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commsecure press release

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    Hornsby Shire Council Opens Online Bill Presentment and Payment Channel with Westpac and CommSecure
    04 April 2003

    Hornsby Shire Council increases customer convenience with online rates viewing and payments
    Cuts costs involved in issuing rate notices and receiving payments by up to $70k pa
    Rapid implementation timetable with no IT integration issues
    Hornsby Shire Council in Sydney's north is well known for its rich mix of urban, rural and bushland environments and stunning waterways. It also boasts the nation's highest concentration of Internet users and recently became one of the first local councils to let ratepayers view rate notices and make payments online.

    Working with Westpac Banking Corporation and the Bank's technology partner, CommSecure Limited, the Council has implemented a fully integrated bill presentment and payment strategy. The Council website has been upgraded so that its 52,000 ratepayers can now view and pay their bills online. Residents can also see copies of their rate notices and settle payments from within their regular Internet banking websites using BPAY View.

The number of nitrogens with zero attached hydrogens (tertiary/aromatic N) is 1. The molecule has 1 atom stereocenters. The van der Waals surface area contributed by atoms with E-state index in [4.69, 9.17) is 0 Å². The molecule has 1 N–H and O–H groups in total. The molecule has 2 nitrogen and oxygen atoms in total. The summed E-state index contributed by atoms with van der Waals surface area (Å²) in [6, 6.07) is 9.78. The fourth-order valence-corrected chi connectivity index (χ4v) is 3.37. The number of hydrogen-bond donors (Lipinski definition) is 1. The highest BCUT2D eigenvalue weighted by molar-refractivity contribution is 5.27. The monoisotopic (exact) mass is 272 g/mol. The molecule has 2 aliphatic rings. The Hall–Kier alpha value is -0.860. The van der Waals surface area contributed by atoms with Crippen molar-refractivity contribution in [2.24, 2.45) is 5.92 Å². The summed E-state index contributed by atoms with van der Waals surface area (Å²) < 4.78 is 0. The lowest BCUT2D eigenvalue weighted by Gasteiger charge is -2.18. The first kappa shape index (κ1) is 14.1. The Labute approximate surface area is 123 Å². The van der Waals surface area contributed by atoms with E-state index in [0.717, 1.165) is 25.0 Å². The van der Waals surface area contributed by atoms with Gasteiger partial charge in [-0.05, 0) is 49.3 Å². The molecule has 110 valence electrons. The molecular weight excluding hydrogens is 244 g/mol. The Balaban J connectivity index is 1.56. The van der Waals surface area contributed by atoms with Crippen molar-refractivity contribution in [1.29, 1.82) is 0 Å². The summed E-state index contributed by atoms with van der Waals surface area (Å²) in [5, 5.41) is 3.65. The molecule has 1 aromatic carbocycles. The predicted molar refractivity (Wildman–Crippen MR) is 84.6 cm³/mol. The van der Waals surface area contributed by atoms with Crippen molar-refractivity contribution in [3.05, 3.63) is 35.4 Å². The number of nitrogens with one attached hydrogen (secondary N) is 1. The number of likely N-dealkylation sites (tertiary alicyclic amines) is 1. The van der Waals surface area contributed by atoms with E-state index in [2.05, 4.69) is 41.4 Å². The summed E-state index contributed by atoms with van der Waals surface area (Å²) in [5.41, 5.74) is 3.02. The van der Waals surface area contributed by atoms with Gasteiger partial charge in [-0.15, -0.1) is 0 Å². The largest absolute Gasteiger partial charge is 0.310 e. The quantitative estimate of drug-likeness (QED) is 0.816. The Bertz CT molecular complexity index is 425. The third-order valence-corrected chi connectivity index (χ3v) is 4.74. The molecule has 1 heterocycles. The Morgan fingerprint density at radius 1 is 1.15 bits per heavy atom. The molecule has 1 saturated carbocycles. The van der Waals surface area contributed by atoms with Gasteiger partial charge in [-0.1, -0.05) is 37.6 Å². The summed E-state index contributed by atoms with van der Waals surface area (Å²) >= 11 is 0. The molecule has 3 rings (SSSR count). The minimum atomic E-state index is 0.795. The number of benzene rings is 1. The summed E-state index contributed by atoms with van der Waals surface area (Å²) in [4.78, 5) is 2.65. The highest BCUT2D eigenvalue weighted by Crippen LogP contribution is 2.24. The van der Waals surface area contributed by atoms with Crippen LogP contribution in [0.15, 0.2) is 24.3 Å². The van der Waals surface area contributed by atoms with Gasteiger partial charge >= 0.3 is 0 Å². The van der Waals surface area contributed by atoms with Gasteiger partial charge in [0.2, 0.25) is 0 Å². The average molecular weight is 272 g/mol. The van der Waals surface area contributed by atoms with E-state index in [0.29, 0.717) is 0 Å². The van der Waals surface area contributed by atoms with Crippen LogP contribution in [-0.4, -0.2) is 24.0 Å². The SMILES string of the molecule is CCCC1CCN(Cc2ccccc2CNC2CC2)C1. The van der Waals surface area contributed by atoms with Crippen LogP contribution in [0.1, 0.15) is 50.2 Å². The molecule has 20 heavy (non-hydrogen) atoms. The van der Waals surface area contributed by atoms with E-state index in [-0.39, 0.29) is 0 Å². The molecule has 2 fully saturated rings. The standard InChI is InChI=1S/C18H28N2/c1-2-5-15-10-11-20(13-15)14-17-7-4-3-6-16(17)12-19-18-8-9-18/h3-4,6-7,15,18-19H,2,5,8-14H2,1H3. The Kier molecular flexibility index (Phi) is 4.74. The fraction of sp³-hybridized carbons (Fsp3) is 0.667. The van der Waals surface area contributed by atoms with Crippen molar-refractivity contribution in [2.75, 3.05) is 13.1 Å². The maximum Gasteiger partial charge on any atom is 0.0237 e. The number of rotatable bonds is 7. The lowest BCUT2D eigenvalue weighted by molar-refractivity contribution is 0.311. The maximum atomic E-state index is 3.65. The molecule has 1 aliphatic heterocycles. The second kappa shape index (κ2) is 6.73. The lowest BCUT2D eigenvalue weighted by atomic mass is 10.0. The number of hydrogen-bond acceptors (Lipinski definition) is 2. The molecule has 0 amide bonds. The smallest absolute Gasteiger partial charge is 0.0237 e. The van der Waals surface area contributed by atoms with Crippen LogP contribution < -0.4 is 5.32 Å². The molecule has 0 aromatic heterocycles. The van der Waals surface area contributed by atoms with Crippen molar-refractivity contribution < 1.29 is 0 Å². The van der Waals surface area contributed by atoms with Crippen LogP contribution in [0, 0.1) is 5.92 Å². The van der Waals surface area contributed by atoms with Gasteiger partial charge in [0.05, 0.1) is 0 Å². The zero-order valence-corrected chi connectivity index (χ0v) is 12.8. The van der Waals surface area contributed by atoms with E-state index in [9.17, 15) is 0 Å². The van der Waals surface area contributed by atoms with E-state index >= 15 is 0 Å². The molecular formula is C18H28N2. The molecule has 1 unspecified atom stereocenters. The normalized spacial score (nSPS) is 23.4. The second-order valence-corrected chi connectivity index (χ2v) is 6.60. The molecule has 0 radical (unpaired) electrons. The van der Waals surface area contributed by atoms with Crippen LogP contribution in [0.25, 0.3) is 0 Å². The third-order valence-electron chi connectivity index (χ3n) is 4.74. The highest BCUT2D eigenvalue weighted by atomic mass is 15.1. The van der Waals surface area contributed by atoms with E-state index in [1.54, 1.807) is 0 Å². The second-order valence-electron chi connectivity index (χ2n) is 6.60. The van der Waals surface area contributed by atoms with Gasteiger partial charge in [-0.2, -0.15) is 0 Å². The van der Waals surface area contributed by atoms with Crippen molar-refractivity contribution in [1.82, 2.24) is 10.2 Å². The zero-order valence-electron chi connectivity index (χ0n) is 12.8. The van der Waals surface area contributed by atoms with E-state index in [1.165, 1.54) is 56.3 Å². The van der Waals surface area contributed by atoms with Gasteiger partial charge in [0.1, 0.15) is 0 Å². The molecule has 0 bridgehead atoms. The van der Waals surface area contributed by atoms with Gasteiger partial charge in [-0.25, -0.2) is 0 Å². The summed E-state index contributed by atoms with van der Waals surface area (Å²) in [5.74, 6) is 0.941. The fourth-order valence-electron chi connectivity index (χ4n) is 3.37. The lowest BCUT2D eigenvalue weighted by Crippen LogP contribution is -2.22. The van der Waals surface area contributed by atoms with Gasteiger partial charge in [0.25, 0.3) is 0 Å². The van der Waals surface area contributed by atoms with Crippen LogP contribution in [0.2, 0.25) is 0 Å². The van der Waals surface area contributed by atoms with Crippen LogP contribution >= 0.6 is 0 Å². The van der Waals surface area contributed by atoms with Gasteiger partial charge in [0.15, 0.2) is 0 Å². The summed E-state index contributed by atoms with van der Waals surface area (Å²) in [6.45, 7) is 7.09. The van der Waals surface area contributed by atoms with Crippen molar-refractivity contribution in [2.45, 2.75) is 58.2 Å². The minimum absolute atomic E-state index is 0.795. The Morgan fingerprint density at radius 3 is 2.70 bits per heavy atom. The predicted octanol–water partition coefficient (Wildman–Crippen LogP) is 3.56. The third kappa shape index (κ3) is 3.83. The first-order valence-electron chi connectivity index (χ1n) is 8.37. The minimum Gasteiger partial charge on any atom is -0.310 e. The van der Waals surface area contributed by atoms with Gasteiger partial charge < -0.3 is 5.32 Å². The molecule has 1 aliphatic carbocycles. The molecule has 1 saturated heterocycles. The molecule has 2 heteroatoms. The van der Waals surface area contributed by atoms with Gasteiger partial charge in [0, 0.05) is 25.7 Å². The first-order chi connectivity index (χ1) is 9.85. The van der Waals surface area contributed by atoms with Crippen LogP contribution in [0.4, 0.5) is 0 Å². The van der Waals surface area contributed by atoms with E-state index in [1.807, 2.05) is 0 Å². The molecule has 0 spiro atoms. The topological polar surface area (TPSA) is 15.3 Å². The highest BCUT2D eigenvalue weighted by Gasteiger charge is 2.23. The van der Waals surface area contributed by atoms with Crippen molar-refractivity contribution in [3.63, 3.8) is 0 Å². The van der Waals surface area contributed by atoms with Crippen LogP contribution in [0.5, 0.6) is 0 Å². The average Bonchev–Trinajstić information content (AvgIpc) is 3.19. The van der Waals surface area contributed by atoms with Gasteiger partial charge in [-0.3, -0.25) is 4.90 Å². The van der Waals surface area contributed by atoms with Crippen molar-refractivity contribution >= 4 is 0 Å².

BPAY View is the revolutionary new service from BPAY, the nation's most popular phone and Internet payments service backed by all the major banks. For some time, consumers have been able to cite BPAY numbers on bills when making payments by phone or online. BPAY View takes this a step further by letting bill recipients see copies of outstanding bills - from within the BPAY View section of their banking website then make payments via the normal BPAY payment methods.

    Utilising CommSecure's technology, Hornsby Council now provides ratepayers with the opportunity to view their bills on-line at the Council web site,, as well as the wider BPAY View system. This is a convenient new payment option for ratepayers and also streamlines the Council's receivables processes, enabling it reduce billing and payments costs.

    Analysis by Westpac shows that if only 20 per cent of ratepayers switched to paying rates via the Internet, Hornsby is expected to save $70,000 a year by 2005. This will be achieved by reducing the average cost of producing and distributing rates notices from 71c today to 58c and by cutting the average cost of receiving payments from $2.21 today to $1.74.